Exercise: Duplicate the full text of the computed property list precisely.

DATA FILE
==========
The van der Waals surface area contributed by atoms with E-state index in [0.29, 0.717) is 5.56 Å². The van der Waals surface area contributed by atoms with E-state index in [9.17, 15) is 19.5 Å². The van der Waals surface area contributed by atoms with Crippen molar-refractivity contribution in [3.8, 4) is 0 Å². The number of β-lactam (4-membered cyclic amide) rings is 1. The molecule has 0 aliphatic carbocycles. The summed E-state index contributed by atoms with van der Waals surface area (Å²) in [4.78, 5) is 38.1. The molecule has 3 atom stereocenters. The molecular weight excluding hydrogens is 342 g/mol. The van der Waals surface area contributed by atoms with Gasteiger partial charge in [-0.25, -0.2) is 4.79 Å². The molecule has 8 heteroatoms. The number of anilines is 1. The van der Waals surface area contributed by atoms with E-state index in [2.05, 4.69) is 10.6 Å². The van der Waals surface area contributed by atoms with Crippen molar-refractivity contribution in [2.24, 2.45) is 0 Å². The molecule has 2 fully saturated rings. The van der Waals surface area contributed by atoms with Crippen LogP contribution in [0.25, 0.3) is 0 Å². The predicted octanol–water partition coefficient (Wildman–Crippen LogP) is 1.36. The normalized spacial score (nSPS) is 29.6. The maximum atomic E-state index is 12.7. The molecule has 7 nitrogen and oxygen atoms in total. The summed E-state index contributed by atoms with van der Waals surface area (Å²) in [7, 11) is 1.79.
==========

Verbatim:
The van der Waals surface area contributed by atoms with E-state index in [0.29, 0.717) is 5.56 Å². The van der Waals surface area contributed by atoms with E-state index in [9.17, 15) is 19.5 Å². The van der Waals surface area contributed by atoms with Crippen molar-refractivity contribution in [3.8, 4) is 0 Å². The number of β-lactam (4-membered cyclic amide) rings is 1. The molecule has 0 aliphatic carbocycles. The summed E-state index contributed by atoms with van der Waals surface area (Å²) in [4.78, 5) is 38.1. The molecule has 3 atom stereocenters. The molecular weight excluding hydrogens is 342 g/mol. The van der Waals surface area contributed by atoms with Gasteiger partial charge in [-0.25, -0.2) is 4.79 Å². The molecule has 8 heteroatoms. The number of anilines is 1. The van der Waals surface area contributed by atoms with E-state index in [2.05, 4.69) is 10.6 Å². The van der Waals surface area contributed by atoms with Crippen molar-refractivity contribution in [2.24, 2.45) is 0 Å². The molecule has 2 fully saturated rings. The van der Waals surface area contributed by atoms with Crippen LogP contribution in [0.25, 0.3) is 0 Å². The predicted octanol–water partition coefficient (Wildman–Crippen LogP) is 1.36. The normalized spacial score (nSPS) is 29.6. The maximum atomic E-state index is 12.7. The molecule has 7 nitrogen and oxygen atoms in total. The summed E-state index contributed by atoms with van der Waals surface area (Å²) in [7, 11) is 1.79.